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Wright v. Centennial Healthcare Corp.

March 12, 2008


The opinion of the court was delivered by: Thomas F. Hogan Chief Judge


Plaintiff Rosalind Wright alleges that defendants Centennial Healthcare Corporation and Centennial Healthcare Management Corporation (collectively, "Centennial") subjected her to race discrimination, retaliation, and defamation. Complaint ("Compl."). [dkt. #1] Pending before the Court is defendants' Rule 12(b)(6) Motion to Dismiss Plaintiff's Complaint for Failure to State a Claim or Alternatively, for Summary Judgment. [dkt. #3] Centennial argues that plaintiff's claims are barred because all or some of her claims were discharged pursuant to the order confirming Centennial's Chapter 11 bankruptcy reorganization plan. Upon consideration of defendants' motion, plaintiff's opposition, defendants' reply thereto, and the record in this case, the Court will grant defendants' motion.


From August 1995 until her termination in October 2003, Ms. Wright, a black female, served as Executive Director of the Grand Park Care Center, a nursing home owned and operated by Centennial. Plaintiff alleges: (a) race discrimination in the form of a hostile work environment from early 2001 until her termination in October 2003; (b) retaliation for her complaints about racism and discriminatory practices in the form of a negative performance evaluation and her termination; and (c) defamation following her termination. On September 29, 2004, plaintiff filed a complaint in the Superior Court for the District of Columbia. On November 8, 2004, defendants removed the case to this Court pursuant to 28 U.S.C. §§ 1441 and 1446. [dkt. #1]

On December 22, 2002 ("Petition Date"), defendants filed voluntary petitions for Chapter 11 bankruptcy in the United States Bankruptcy Court for the Northern District of Georgia. On December 18, 2003, plaintiff filed an Administrative Claim Request with the bankruptcy court. The claim request form asserts a claim against defendants in excess of $150,000, stating that the "Basis for Claim" was "Employment Discrimination/Tort Claim" and that the debt was incurred on October 10, 2003, which is the date defendants terminated her. Memorandum in Support of Motion to Dismiss. ("Mot. Dismiss") Exh. A. [dkt. #4-2]

On June 22, 2004 ("Confirmation Date"), the Bankruptcy Court issued its Confirmation Order. See Findings of Fact, Conclusions of Law, and Order Confirming the Third Amended Joint Plan of Reorganization Filed by the Debtors ("Confirmation Order"), Mot. Dismiss Exh. C. [dkt. #4-4] The Reorganization Plan became effective on August 4, 2004 ("Effective Date"). See Notice of Occurrence of Effective Date of Plan, Deadline for Final Professional Fee and Committee Expense Applications, and Limitation of Notice, Mot. Dismiss Exh. D. [dkt. #4-5] Defendants argue that the Confirmation Order precludes plaintiff from bringing her claims in this Court, while plaintiff contends that she may bring her claims in this Court due to an exception in the Confirmation Order.


A. Legal Standard

Defendants move to dismiss plaintiff's complaint for failure to state a claim under Federal Rule of Civil Procedure 12(b)(6) or, in the alternative, for summary judgment pursuant to Federal Rules of Civil Procedure Rule 56. Because the Court will take into consideration matters outside the complaint, the Court will analyze the motion under the summary judgment standard.See, e.g., Rann v. Chao, 346 F.3d 192, 194 (D.C. Cir. 2003); Bowie v. Ashcroft, 283 F. Supp. 2d 25, 30 (D.D.C. 2003).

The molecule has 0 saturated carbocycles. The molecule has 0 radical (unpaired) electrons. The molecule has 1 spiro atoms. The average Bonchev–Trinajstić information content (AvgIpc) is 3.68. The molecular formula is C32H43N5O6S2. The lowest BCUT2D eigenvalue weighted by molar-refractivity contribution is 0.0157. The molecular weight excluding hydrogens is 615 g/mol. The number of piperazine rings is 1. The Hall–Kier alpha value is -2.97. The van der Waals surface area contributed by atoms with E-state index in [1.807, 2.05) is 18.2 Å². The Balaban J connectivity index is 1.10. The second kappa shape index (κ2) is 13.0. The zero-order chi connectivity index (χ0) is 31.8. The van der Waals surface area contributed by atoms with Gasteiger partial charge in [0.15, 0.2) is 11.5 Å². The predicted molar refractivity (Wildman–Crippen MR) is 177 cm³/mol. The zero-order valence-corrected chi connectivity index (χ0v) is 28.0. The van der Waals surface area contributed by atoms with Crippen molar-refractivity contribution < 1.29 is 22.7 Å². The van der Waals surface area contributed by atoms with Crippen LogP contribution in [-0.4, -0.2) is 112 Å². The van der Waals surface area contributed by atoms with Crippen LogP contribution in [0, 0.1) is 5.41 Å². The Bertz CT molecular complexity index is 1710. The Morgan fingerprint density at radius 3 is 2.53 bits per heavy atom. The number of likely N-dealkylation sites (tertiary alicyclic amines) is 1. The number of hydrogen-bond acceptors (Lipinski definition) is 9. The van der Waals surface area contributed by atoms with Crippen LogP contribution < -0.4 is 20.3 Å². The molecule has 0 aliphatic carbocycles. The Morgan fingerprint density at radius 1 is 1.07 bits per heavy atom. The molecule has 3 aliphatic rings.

Under Rule 56, a motion for summary judgment should be granted only if it is shown "that there is no genuine issue as to any material fact and that the moving party is entitled to a judgment as a matter of law." Fed. R. Civ. P. 56(c). The moving party's "initial responsibility" consists of "informing the [trial] court of the basis for its motion, and identifying those portions of the pleadings, depositions, answers to interrogatories, and admissions on file, together with the affidavits, if any, which it believes demonstrate the absence of a genuine issue of material fact." Celotex Corp. v. Catrett, 477 U.S. 317, 323 (1986) (internal quotation marks omitted).

If the moving party meets its burden, the burden then shifts to the non-moving party to establish that a genuine issue as to any material fact actually exists. See Matsushita Elec. Indus. Co. v. Zenith Radio Corp., 475 U.S. 574, 586 (1986). To meet his burden, the non-moving party must show that "'the evidence is such that a reasonable jury could return a verdict'" in his favor. Laningham v. United States Navy, 813 F.2d 1236, 1241 (D.C. Cir. 1987) (quoting Anderson v. Liberty Lobby, Inc., 477 U.S. 242, 248 (1986)). Such evidence must consist of more than mere unsupported allegations or denials; rather, the non-moving party must set forth specific facts showing there is a genuine issue for trial. Fed. R. Civ. P. 56(e); Celotex, 477 U.S. at 322 n.3. If the evidence is "merely colorable" or "not significantly probative," summary judgment should be granted. Anderson, 477 U.S. at 249-50.

B. Analysis

Defendants contend that a provision in the Confirmation Order bars plaintiff's pre-confirmation claims. Specifically, the Confirmation Order provides:

Except as provided for in the Plan or herein, the rights afforded in the Plan and the Distributions to be made thereunder shall be in exchange for and in complete satisfaction, discharge, and release of all existing debts and Claims, and shall terminate all Interests, to the extent provided in the Plan, of any kind, nature, or description whatsoever, including any interest accrued on such Claims after the Petition Date, against or in the ...

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